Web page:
Open Access Te Herenga Waka-Victoria University of Wellington
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Architecture as Ornament

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posted on 2021-08-17, 19:46 authored by Turner, Kathryn

We are currently in the middle of the 4th industrial revolution, where digital technology and fabrication tools have the potential to drastically change the way we think about architecture. Contemporary architectural design is now being driven by an influx of digital tools, including parametric modelling, digital fabrication, and robotics. These tools allow designers to create forms with complexity, creating new textures, patterns and styles, they are however being under-utilised. Because the focus of these methods remains on mass-production and efficiency, as they were from the second industrial revolution, architecture has now become sleek and un-ornamental. When ornamentation is used it is now generally limited to façade design, and the focus is towards ideas such as tessellation and repetition. These styles can sometimes be successful, however they lack the sense of depth and craft that classical ornamentation once had. A variety of social, cultural, technological and historical influences means that contemporary ornamentation no longer holds the significance and importance it once had. This research questions this reality and explores the use of contemporary computational design and fabrication techniques to understand how ornamentation can be revitalised and reimagined in contemporary architecture.

By building upon literature and case study analysis, this research uses the architectural column as a design mechanism, and parametric modelling to redefine the place that ornamentation has in contemporary architecture. By using a process of visual scripting and digital modelling, these techniques are used to explore how digital tools and the influence of history can reimagine ornamentation. This research process begins with small-scale digital tests which then translate into small-scale prototypes through the use of additive manufacturing. After an evaluation and critical-reflection of these prototypes, these ideas are translated into clay prototypes by using robotic fabrication. To further refine and finalise the designs the research is then applied to an architectural design context, and a final large-scale column is robotically fabricated. This final stage works to clearly show the design intent, to understand not only how traditional ideas and nature can be translated into contemporary designs, but also how the process of parametric design can create design variation, rather than identically replicated components. This research found that there is an immense amount of potential for using these visual scripting tools and methods of digital fabrication for revitalising ornament, creating mass-customisable architecture, not mass-replications.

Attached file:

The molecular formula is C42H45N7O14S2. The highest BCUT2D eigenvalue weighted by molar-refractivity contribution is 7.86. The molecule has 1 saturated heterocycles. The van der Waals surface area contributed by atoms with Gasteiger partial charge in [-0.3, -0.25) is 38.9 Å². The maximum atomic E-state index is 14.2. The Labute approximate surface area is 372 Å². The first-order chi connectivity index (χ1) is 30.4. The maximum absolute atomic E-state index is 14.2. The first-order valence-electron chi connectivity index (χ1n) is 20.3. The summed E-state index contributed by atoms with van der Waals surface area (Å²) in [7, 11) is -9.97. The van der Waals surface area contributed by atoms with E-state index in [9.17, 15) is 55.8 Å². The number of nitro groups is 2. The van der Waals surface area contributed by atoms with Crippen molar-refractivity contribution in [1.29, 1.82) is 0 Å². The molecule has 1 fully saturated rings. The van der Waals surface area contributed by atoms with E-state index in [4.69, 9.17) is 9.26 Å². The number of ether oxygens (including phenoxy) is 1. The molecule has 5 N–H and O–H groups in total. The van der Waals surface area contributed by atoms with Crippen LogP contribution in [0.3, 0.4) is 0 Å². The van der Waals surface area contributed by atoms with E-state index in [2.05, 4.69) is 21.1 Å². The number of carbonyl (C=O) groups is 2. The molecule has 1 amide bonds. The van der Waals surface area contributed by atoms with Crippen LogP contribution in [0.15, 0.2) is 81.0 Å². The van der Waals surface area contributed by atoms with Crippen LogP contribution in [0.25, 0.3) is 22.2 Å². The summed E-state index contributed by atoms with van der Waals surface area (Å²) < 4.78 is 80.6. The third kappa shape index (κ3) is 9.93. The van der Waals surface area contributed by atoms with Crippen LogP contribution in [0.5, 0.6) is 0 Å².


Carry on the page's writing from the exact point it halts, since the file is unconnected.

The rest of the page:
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Date of Award



Te Herenga Waka—Victoria University of Wellington

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Author Retains Copyright

Degree Discipline


Degree Grantor

Te Herenga Waka—Victoria University of Wellington

Degree Level


Degree Name

Master of Architecture (Professional)

ANZSRC Type Of Activity code


Victoria University of Wellington Item Type

Awarded Research Masters Thesis



Victoria University of Wellington School

Wellington School of Architecture


Marriage, Guy; Welch, Chris